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The Three Chief Benefits Of Yoga

The Three Chief Benefits Of Yoga

Four thousand years ago Yoga was practiced in India, today it is popular all over the world and in numerous different styles and forms. Not only is the popularity of this form of exercise remarkable, but so are the results and benefits that people are getting from Yoga every day. The benefits can be broadly split into three different groups – physical benefits, mental benefits, and spiritual benefits. Which benefits are most important to an individual will vary based on their preconceptions and motivations, but anyone can experience beneficial results in all three areas from prolonged use of Yoga.

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Physical Benefits

The first types of benefits are those purely on a physical level. Yoga is at its core a group of exercises. Some disciplines will use these exercises to prepare the body for a deeper meditative process, but they will still experience physical benefits from performing them as exercises. Deep breathing exercise has immediate health benefits due to increasing the intake of oxygen into the system. This oxygen is transported by the blood to our organs and tissues, which will become sick without sufficient oxygen and nutrients. Frequently these tissues and organs are starved of nutrients due to a number of reasons including poor air intake or quality, bad circulation, or disease within the body. Yoga increases oxygen intake, removes blockages in circulation to ensure its safe delivery, and also stimulates the lymphatic system to aid in the removal of toxins from our system, leaving our body’s autoimmune system freer to deal with invading diseases or viruses.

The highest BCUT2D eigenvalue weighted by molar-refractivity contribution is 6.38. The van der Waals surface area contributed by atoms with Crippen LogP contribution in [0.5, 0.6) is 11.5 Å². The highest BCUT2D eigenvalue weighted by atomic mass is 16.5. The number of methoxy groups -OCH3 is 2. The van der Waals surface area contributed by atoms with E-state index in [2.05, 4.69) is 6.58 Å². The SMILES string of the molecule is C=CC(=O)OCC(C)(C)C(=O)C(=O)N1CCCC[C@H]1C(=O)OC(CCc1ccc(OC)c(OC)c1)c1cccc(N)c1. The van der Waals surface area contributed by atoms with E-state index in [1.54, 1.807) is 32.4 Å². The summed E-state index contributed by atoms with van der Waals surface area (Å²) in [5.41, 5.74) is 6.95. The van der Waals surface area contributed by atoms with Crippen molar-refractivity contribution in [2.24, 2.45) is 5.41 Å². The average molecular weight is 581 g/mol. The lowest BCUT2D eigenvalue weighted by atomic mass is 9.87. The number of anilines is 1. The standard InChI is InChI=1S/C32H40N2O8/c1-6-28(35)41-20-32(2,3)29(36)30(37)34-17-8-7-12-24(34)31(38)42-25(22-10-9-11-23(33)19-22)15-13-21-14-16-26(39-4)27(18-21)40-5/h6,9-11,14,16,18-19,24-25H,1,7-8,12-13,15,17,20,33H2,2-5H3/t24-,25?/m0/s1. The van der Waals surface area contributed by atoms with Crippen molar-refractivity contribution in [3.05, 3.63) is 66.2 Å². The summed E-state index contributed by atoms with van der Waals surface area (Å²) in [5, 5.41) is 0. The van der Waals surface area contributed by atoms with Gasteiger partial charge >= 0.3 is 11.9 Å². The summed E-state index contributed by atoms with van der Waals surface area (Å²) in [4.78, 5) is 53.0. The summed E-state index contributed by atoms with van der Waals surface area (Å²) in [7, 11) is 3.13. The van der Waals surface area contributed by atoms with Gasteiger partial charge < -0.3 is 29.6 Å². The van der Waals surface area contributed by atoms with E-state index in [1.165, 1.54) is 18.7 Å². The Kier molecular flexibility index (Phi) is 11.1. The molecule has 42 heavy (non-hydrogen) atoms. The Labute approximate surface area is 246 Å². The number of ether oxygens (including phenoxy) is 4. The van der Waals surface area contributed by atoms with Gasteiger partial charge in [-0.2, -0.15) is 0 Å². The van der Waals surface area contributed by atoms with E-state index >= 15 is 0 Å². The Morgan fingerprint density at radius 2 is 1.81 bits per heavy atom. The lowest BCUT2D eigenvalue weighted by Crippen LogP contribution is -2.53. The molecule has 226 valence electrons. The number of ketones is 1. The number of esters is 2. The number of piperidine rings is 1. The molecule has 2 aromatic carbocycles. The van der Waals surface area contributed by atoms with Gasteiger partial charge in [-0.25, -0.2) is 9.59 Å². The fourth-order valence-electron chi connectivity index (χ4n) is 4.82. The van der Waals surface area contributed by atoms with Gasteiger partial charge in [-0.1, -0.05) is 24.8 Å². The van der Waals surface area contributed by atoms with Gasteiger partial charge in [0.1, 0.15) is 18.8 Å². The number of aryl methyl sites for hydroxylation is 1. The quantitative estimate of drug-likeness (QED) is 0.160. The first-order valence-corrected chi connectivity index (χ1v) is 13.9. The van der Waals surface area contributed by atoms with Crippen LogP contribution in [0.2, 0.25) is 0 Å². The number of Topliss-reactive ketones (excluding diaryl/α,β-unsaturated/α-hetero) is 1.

Beyond this internal health which many people take for granted, Yoga will also greatly increase a person’s balance, flexibility, and muscle strength.

Mental Benefits

Many people see this as the most important benefit that we can gain from Yoga. It will of course depend on what your priorities are but the mental benefits of Yoga are certainly impressive. The ability to focus on one’s breathing has a natural consequence of allowing extraneous thoughts to melt away and a state of calmness to be introduced. This is not a feat to be taken lightly as it provides a valuable skill in the ability to remain calm amidst turmoil. A mother can use this when everything happens at once in the home, a businessperson can use it to focus on a single task despite everyone around him being panicked or a soldier can use it to block out the bullets and noise and focus on an important task.

Yoga also requires a high level of discipline from those practicing it – both the discipline required to perform the exercises themselves and the discipline needed to stick to a regular exercise regime. Again this is something that comes surprisingly easy to people once they have mastered the basis of the Yoga breathing exercises.

Spiritual Benefits

Generally, newcomers to yoga will not understand these benefits for some time. There are a number of benefits that can fall into the ‘spiritual’ category. Yoga itself is built around a philosophy that includes its own set of ethics, but these are seldom taught as part of Western Yoga practice. Instead, the spiritual benefits we talk about tend to be a personal acceptance of yourself and contentment with your place in life. For some people, it goes beyond that but discussing spiritual feelings is always difficult to do so broadly. Overall the level of spiritual satisfaction you get is likely to depend on your own personal beliefs.

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This information is not presented by a medical practitioner and is for educational and informational purposes only. The content is not intended to be a substitute for professional medical advice, diagnosis, or treatment. Always seek the advice of your physician or other qualified healthcare providers with any questions you may have regarding a medical condition. Never disregard professional medical advice or delay in seeking it because of something you have read.
Since natural and/or dietary supplements are not FDA-approved they must be accompanied by a two-part disclaimer on the product label: that the statement has not been evaluated by FDA and that the product is not intended to “diagnose, treat, cure or prevent any disease.”

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